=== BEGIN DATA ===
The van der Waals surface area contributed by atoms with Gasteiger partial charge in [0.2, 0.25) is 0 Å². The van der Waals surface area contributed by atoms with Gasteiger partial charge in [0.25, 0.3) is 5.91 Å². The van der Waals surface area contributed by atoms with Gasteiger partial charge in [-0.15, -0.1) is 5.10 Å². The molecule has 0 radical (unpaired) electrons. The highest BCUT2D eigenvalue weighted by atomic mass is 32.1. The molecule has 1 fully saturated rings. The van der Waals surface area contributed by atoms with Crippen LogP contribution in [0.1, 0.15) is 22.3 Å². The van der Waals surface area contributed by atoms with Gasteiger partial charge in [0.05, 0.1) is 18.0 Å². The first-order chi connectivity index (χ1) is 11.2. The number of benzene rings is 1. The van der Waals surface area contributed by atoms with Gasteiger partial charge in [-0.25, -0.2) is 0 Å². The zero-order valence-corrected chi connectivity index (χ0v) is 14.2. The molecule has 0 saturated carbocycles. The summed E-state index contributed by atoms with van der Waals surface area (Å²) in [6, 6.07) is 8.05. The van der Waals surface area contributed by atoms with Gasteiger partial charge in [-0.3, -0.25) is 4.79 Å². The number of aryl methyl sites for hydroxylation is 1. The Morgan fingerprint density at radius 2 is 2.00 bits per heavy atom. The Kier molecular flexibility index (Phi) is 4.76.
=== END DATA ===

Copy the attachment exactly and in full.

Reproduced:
The van der Waals surface area contributed by atoms with Gasteiger partial charge in [0.2, 0.25) is 0 Å². The van der Waals surface area contributed by atoms with Gasteiger partial charge in [0.25, 0.3) is 5.91 Å². The van der Waals surface area contributed by atoms with Gasteiger partial charge in [-0.15, -0.1) is 5.10 Å². The molecule has 0 radical (unpaired) electrons. The highest BCUT2D eigenvalue weighted by atomic mass is 32.1. The molecule has 1 fully saturated rings. The van der Waals surface area contributed by atoms with Crippen LogP contribution in [0.1, 0.15) is 22.3 Å². The van der Waals surface area contributed by atoms with Gasteiger partial charge in [0.05, 0.1) is 18.0 Å². The first-order chi connectivity index (χ1) is 11.2. The number of benzene rings is 1. The van der Waals surface area contributed by atoms with Gasteiger partial charge in [-0.25, -0.2) is 0 Å². The zero-order valence-corrected chi connectivity index (χ0v) is 14.2. The molecule has 0 saturated carbocycles. The summed E-state index contributed by atoms with van der Waals surface area (Å²) in [6, 6.07) is 8.05. The van der Waals surface area contributed by atoms with Gasteiger partial charge in [-0.3, -0.25) is 4.79 Å². The number of aryl methyl sites for hydroxylation is 1. The Morgan fingerprint density at radius 2 is 2.00 bits per heavy atom. The Kier molecular flexibility index (Phi) is 4.76.